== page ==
Diplomats brushed aside what appeared to be a hastily organized pressure campaign by the White House, including last-minute threats by President Trump to cut off aid to countries voting for the resolution.

“We will not be threatened,” Mr. Malki, one of several diplomats who spoke before the vote, told the General Assembly at an emergency meeting. He said the United States had insisted on “ignoring the dangerous repercussions of its decision.”

The Israeli government was equally defiant in the run-up to the vote. Prime Minister Benjamin Netanyahu of Israel, speaking at the dedication of a new hospital in the city of Ashdod, declared that “Jerusalem is the capital of Israel, whether the U.N. recognizes it or not.”

The outcome, which many diplomats said privately was a foregone conclusion, deepened Mr. Trump’s isolation over the issue, threatened to alienate Arab allies of the United States and may have further complicated prospects for a two-state solution to the Israeli-Palestinian conflict.

The vote also reflected resentment toward threats by Mr. Trump and his ambassador to the United Nations, Nikki R. Haley. They had warned that any country supporting the resolution risked a cutoff in aid.

Ms. Haley amplified those threats in her speech before the vote, suggesting the United States, the biggest single contributor to the United Nations budget, may reduce its largess going forward.

President Trump’s decision, she said, “reflects our right as a nation to choose the location of our embassy.”

“The United States will remember this day in which it was singled out for attack in the General Assembly,” Ms. Haley said. “We will remember it when called upon once again to make the largest contribution to the United Nations.”

The willingness of other countries to ignore or play down such threats suggested they had concluded that Mr. Trump was making them for domestic political reasons. It is also difficult to see how he could make good on a vow to cut financial assistance to important allies like Egypt, Iraq and Jordan.

Nonetheless, the overwhelming rejection of the American shift of position on Jerusalem, on the world’s biggest diplomatic stage, was a setback for a president who is still looking for a major foreign achievement after nearly a year on the job.

Carrying out a promise to his base of supporters, Mr. Trump upended decades of American policy with the decision on Jerusalem, aggravating an emotional issue that has festered since the 1967 Arab-Israeli war when the Israelis occupied the entire city.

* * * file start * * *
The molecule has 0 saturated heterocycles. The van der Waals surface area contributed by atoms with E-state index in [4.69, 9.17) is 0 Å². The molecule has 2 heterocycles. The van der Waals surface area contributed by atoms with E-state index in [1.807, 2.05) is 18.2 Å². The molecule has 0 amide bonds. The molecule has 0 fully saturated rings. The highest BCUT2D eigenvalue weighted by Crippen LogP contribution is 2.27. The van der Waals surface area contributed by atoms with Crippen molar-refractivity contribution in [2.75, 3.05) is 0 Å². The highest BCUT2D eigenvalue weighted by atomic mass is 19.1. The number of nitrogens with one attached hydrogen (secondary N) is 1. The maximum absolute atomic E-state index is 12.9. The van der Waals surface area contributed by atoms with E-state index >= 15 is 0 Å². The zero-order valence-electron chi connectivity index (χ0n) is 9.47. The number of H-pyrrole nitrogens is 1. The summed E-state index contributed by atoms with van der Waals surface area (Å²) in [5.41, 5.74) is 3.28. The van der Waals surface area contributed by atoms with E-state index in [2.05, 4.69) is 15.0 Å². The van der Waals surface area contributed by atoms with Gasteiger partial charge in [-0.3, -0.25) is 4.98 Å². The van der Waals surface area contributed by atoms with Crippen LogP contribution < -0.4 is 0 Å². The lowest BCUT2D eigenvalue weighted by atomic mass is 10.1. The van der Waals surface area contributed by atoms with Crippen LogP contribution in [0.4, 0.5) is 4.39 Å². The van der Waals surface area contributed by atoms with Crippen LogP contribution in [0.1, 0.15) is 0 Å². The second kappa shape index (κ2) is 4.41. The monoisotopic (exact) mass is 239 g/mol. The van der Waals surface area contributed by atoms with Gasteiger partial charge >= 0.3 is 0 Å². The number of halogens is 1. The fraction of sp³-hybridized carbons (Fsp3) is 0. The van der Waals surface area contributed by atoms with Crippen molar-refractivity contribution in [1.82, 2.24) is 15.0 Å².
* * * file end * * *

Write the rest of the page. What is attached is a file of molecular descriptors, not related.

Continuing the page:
Many Security Council resolutions since then, which have the force of international law, have warned that Jerusalem’s status is unresolved, that claims of sovereignty by Israel are invalid and that the issue must be settled in negotiations between the Israelis and Palestinians.

The General Assembly resolution does not mention the United States by name, but it calls for a “reversal of the negative trends on the ground that are imperiling the two-state solution.”

It also demanded that all states comply with the resolutions concerning Jerusalem and called upon them to “refrain from the establishment of diplomatic missions” there.

The General Assembly resolution was introduced a few days after a nearly identical resolution in the 15-member Security Council had been vetoed by the United States — the lone no vote — an outcome that stoked Mr. Trump’s anger.

“All of these nations that take our money and then they vote against us at the Security Council or they vote against us, potentially, at the Assembly, they take hundreds of millions of dollars and even billions of dollars and then they vote against us,” Mr. Trump said on Wednesday.

“Well, we’re watching those votes,” he said. “Let them vote against us; we’ll save a lot. We don’t care.”

On Tuesday Ms. Haley sent an email to General Assembly members, urging them to back the United States on the issue.

She argued that Mr. Trump’s Jerusalem declaration had not prejudged the outcome of any negotiations and “does not foreclose any of the options considered by Israelis and Palestinians for decades.”

But she also invoked a threat by Mr. Trump, writing: “The President will be watching this vote carefully and has requested I report back on those countries who voted against us. We will take note of each and every vote on this issue.”

It was not the first time that Ms. Haley had used this language at the United Nations. Soon after taking her post in January, she said, “You’re going to see a change in the way we do business.” The United States, she said, would back its allies and expected their backing in return. “For those who don’t have our back,” she added, “we’re taking names.”

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